It is right that Clause 23 of the Immigration, Asylum and Nationality Bill should reflect that important provision in the Equality Bill. Clause 23 currently places a duty on the Secretary of State to consult the CRE and the Equality Commission for Northern Ireland before issuing a code of practice to employers on avoiding unlawful racial discrimination while avoiding liability to a penalty and avoiding committing an offence under Clause 21. In amending Clause 23, we intend that the reference to the CRE should be replaced with a reference to the Commission for Equality and Human Rights. Until the CRE is dissolved by virtue of the exercise of the order-making power in Clause 37 of the Equality Bill, the Secretary of State will continue to have a legal duty to consult the CRE before issuing a code of practice to employers. Thereafter, the duty would be to consult the new commission. The amendments do not affect the position of the Equality Commission for Northern Ireland. On the basis of the way in which I have outlined the provisions, I hope that noble Lords will feel able to accept the amendments. I beg to move.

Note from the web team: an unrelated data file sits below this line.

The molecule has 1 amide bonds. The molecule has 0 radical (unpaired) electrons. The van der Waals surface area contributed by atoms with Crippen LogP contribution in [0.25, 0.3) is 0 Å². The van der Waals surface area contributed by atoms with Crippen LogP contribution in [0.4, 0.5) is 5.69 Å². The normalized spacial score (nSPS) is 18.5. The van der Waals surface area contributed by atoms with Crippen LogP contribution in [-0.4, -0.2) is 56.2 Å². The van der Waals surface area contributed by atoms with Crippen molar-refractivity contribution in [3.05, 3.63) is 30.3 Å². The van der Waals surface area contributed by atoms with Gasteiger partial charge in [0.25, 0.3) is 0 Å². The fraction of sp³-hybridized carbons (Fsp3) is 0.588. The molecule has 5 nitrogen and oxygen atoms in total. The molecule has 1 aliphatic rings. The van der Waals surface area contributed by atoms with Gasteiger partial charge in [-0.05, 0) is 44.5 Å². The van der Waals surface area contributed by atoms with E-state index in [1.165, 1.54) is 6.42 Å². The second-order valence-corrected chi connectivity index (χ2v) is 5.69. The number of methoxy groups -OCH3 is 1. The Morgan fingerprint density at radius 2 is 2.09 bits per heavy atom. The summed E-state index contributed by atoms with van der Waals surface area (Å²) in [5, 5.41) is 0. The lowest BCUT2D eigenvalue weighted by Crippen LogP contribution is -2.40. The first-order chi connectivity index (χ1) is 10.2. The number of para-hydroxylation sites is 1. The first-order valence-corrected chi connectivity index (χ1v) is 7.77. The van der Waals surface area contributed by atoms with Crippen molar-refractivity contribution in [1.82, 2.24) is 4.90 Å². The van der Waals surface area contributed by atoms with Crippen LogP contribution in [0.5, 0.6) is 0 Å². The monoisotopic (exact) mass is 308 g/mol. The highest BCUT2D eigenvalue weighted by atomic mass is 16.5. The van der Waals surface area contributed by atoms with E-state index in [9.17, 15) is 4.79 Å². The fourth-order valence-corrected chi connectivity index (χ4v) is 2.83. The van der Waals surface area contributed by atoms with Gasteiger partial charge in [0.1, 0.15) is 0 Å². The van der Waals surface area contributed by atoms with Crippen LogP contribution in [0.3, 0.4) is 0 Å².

Baroness Anelay of St Johns: I put on the record my gratitude to the Minister for tabling Amendments Nos. 48 and 49, which reflect the recommendations of the Delegated Powers and Regulatory Reform Committee, because it is not always the case that the Home Office comes forward with acceptance of those recommendations in Committee. It is always much more appropriate that that should be done in Committee where possible, because if there are any outstanding contentious matters—which I do not think there should be in this case—it gives noble Lords the opportunity to use the Committee stage procedure to question, or cross examine, the Minister. It also means that valuable time on Report, which is necessarily constricted, is not eaten into. I am very grateful to the Minister and her officials for being so quick in their response. I would hope that it will be good practice throughout, but in my bitter experience it is not.